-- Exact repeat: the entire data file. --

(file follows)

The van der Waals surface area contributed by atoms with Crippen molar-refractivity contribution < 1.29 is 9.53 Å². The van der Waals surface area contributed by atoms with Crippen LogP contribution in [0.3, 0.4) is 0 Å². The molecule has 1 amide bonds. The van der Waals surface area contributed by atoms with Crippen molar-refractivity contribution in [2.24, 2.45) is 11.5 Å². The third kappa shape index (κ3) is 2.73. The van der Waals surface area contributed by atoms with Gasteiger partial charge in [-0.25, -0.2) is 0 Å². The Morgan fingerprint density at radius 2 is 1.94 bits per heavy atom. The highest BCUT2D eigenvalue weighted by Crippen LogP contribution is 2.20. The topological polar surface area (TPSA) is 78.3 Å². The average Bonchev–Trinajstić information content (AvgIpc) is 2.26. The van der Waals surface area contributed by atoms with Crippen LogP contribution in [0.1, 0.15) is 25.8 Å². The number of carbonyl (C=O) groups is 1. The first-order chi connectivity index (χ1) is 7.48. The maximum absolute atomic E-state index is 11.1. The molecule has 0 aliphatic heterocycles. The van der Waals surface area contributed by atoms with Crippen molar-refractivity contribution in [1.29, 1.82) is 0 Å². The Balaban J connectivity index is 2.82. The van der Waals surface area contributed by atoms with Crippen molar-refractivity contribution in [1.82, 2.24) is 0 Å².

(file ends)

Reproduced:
The van der Waals surface area contributed by atoms with Crippen molar-refractivity contribution < 1.29 is 9.53 Å². The van der Waals surface area contributed by atoms with Crippen LogP contribution in [0.3, 0.4) is 0 Å². The molecule has 1 amide bonds. The van der Waals surface area contributed by atoms with Crippen molar-refractivity contribution in [2.24, 2.45) is 11.5 Å². The third kappa shape index (κ3) is 2.73. The van der Waals surface area contributed by atoms with Gasteiger partial charge in [-0.25, -0.2) is 0 Å². The Morgan fingerprint density at radius 2 is 1.94 bits per heavy atom. The highest BCUT2D eigenvalue weighted by Crippen LogP contribution is 2.20. The topological polar surface area (TPSA) is 78.3 Å². The average Bonchev–Trinajstić information content (AvgIpc) is 2.26. The van der Waals surface area contributed by atoms with Crippen LogP contribution in [0.1, 0.15) is 25.8 Å². The number of carbonyl (C=O) groups is 1. The first-order chi connectivity index (χ1) is 7.48. The maximum absolute atomic E-state index is 11.1. The molecule has 0 aliphatic heterocycles. The van der Waals surface area contributed by atoms with Crippen molar-refractivity contribution in [1.29, 1.82) is 0 Å². The Balaban J connectivity index is 2.82. The van der Waals surface area contributed by atoms with Crippen molar-refractivity contribution in [1.82, 2.24) is 0 Å².